Patrick Friel, Law student, Queen’s University Belfast.
Congressman Peter King - New York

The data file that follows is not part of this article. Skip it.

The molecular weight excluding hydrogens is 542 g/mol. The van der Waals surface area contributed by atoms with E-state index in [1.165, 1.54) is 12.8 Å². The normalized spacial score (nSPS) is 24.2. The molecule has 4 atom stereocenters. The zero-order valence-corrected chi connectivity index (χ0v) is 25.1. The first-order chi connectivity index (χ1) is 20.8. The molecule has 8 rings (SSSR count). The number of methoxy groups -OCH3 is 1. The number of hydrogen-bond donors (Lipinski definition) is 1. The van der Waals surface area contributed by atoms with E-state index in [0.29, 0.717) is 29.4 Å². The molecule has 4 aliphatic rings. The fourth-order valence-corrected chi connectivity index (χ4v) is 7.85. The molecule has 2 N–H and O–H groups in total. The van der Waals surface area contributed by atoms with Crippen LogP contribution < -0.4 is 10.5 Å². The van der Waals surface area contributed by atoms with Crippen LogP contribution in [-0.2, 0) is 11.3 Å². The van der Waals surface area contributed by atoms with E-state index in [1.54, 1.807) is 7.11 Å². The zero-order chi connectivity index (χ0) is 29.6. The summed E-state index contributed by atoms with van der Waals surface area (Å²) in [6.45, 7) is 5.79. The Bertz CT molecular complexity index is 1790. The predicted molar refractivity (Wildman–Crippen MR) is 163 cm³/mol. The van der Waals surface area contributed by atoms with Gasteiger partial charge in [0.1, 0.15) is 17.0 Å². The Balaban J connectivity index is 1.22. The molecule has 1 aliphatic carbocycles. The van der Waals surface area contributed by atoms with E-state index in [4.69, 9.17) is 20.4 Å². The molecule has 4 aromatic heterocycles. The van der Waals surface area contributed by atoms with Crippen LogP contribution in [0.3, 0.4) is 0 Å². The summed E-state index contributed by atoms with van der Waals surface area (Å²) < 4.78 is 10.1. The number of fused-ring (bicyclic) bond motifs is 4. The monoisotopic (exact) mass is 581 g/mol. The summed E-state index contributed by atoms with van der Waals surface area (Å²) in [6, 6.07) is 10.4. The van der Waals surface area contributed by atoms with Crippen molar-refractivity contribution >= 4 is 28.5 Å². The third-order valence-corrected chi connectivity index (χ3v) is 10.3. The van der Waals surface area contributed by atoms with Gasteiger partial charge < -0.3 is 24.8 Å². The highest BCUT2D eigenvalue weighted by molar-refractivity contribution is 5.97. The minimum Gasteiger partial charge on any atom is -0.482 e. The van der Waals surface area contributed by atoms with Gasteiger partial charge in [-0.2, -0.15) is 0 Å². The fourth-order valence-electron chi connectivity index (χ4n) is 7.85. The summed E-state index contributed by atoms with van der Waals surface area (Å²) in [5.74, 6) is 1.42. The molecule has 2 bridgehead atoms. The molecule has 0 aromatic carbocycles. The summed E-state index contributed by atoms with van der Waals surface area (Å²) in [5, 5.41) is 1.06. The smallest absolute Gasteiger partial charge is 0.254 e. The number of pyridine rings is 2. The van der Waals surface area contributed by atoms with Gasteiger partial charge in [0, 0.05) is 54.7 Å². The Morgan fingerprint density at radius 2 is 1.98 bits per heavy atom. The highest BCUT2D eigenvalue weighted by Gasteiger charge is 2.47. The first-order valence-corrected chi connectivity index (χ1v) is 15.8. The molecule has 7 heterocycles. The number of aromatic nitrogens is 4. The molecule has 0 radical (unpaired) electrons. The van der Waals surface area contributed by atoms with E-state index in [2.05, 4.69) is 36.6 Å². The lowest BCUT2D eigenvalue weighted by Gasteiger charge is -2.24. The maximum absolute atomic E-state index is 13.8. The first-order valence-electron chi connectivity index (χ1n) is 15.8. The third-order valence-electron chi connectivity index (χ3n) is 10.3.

When we arrived in Alabama I had no idea how much fun we were going to have over the course of the next week. On our first night we watched the Project Children Documentary, which gave a great insight into the history of the programme and how lucky we were to be a part of it. On our first day on the job site there was nothing but a slab of concrete and some timber ready to be put together, but by the end of the day we were already making huge progress with the house. Working on the roof all week was great fun and is an experience I will never forget. The week in Alabama was one of the most enjoyable parts of my entire Project Children experience. I would like to thank Denis, Denis Jr., Maureen, Sam, Brendan, Ritchie, Al and Bróna for a great week on the site and on the camp, with plenty of laughs the whole time. We also had some great trips while in Alabama, going to the lake, the swimming pool and an Irish Bar, which were great after a hard day’s work. Once we arrived back to New York, Steven, Darrell and I were staying with Vinny McGreevy. Vinny couldn’t have been a better host. From our first night staying with him to the last, he was the most generous person I’ve ever met and went above and beyond to make our stay the best it could be. Vinny even took eight of the other interns and I to Washington for the weekend and on another trip to Philadelphia. I will really miss Vinny and how much fun we had staying with him There was never a dull moment. For my internship I spent the next six weeks in the district office of Congressman Peter King. Peter King made a huge contribution to the peace process in Northern Ireland and is still extremely interested in Irish affairs. My work mainly consisted of taking calls from constituents, helping them with the issues they were having with federal agencies and discussing any concerns that they had. I would like to thank Congressman King and everyone else in the office for making my internship incredibly enjoyable. I would also like to thank everyone from Project Children for giving me the opportunity to have an unforgettable summer!